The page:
Modification of cellular immune functions in humans by endurance exercise training during β-adrenergic blockade with atenolol or propranolol

Ronald R Watson, S. Moriguchi, J. C. Jackson, L. Werner, J. H. Wilmore, B. J. Freund

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Abstract

Young, healthy, previously inactive men were trained aerobically 40 to 50 min·d-1, 5 d·wk-1 for 15 wk. They were randomly assigned to one of three medication groups: placebo, propranolol (160 mg·d-1), or atenolol (100 mg·d-1). All subjects lost weight and decreased relative body fat as a result of training. Following training, submaximal steady-state heart rates were reduced in all groups. Maximal oxygen uptake and maximal treadmill times were also increased in all groups. The V̇O(2max) of the placebo increased 18.4%. While that of the atenolol group increased 19.4%, the propranolol group went up 17.0%. After training the maximal heart rate did not change in the placebo group, while treatment with propranolol and atenolol reduced at 24.6 and 21.9%, respectively. Training caused a significant decrease in the natural killer cell activity in all three groups. The placebo group had 38.8% ±3.8 (SD) before and 29.3 ±3.2% lysis of target cells by natural killer cells after physical conditioning, which was significantly lower (P < 0.01). The groups treated with propranolol and atenolol were also similarly decreased. The use of propranolol or atenolol had no additional significant effect on natural killer cell activity. T-cell mitogenesis stimulated with a mitogen significantly increased with conditioning. The groups given atenolol or propranolol tended to increase somewhat more than the placebo group, although this differnece was not statistically significant. There was no significant change in the percentage of totaly lymphocytes isolated due to training or β-blockade. The number of mature T-lymphocytes measured by the E-rosetting technique increased significantly consequent to physical conditioning, with propranolol and/or atenolol having no additional effect. The placebo group had 65 ±1.3 % of lymphocytes as T-lymphocytes before and 74 ±1.4% after conditioning (P<0.05). The increased percentage of lymphocytes which formed E-rosettes (mature T-lymphocytes) occurred as activity of the natural killer cells declined. This suggests that exercise training may influence the maturation and/or function of cells of the cellular immune system.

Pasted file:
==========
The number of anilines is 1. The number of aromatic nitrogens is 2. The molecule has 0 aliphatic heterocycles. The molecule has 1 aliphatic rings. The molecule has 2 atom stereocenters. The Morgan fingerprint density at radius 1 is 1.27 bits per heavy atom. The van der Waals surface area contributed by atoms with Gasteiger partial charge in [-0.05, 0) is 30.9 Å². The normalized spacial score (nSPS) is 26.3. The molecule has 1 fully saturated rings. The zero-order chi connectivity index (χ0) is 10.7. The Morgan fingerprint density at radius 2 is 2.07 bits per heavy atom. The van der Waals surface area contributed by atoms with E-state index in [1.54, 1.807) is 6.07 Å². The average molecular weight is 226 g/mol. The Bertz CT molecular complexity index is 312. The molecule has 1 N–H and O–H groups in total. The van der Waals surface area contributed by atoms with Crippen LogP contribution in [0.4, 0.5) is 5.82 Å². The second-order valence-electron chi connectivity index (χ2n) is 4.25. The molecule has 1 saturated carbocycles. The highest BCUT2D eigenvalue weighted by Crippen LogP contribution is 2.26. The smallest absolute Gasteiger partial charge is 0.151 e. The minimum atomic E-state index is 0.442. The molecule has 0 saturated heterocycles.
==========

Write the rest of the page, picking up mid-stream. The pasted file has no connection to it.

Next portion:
Original languageEnglish (US)
Pages (from-to)95-100
Number of pages6
JournalMedicine and Science in Sports and Exercise
Volume18
Issue number1
StatePublished - 1986

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Atenolol
Propranolol
Adrenergic Agents
Exercise
Placebos
Natural Killer Cells
T-Lymphocytes
Lymphocytes
Heart Rate
Mitogens
Adipose Tissue
Immune System
Oxygen
Weights and Measures

ASJC Scopus subject areas

  • Public Health, Environmental and Occupational Health
  • Physical Therapy, Sports Therapy and Rehabilitation
  • Orthopedics and Sports Medicine

Cite this

Modification of cellular immune functions in humans by endurance exercise training during β-adrenergic blockade with atenolol or propranolol. / Watson, Ronald R; Moriguchi, S.; Jackson, J. C.; Werner, L.; Wilmore, J. H.; Freund, B. J.

In: Medicine and Science in Sports and Exercise, Vol. 18, No. 1, 1986, p. 95-100.

Research output: Contribution to journalArticle

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abstract = "Young, healthy, previously inactive men were trained aerobically 40 to 50 min·d-1, 5 d·wk-1 for 15 wk. They were randomly assigned to one of three medication groups: placebo, propranolol (160 mg·d-1), or atenolol (100 mg·d-1). All subjects lost weight and decreased relative body fat as a result of training. Following training, submaximal steady-state heart rates were reduced in all groups. Maximal oxygen uptake and maximal treadmill times were also increased in all groups. The V̇O(2max) of the placebo increased 18.4{\%}. While that of the atenolol group increased 19.4{\%}, the propranolol group went up 17.0{\%}. After training the maximal heart rate did not change in the placebo group, while treatment with propranolol and atenolol reduced at 24.6 and 21.9{\%}, respectively. Training caused a significant decrease in the natural killer cell activity in all three groups. The placebo group had 38.8{\%} ±3.8 (SD) before and 29.3 ±3.2{\%} lysis of target cells by natural killer cells after physical conditioning, which was significantly lower (P < 0.01). The groups treated with propranolol and atenolol were also similarly decreased. The use of propranolol or atenolol had no additional significant effect on natural killer cell activity. T-cell mitogenesis stimulated with a mitogen significantly increased with conditioning. The groups given atenolol or propranolol tended to increase somewhat more than the placebo group, although this differnece was not statistically significant. There was no significant change in the percentage of totaly lymphocytes isolated due to training or β-blockade. The number of mature T-lymphocytes measured by the E-rosetting technique increased significantly consequent to physical conditioning, with propranolol and/or atenolol having no additional effect. The placebo group had 65 ±1.3 {\%} of lymphocytes as T-lymphocytes before and 74 ±1.4{\%} after conditioning (P<0.05). The increased percentage of lymphocytes which formed E-rosettes (mature T-lymphocytes) occurred as activity of the natural killer cells declined. This suggests that exercise training may influence the maturation and/or function of cells of the cellular immune system.",
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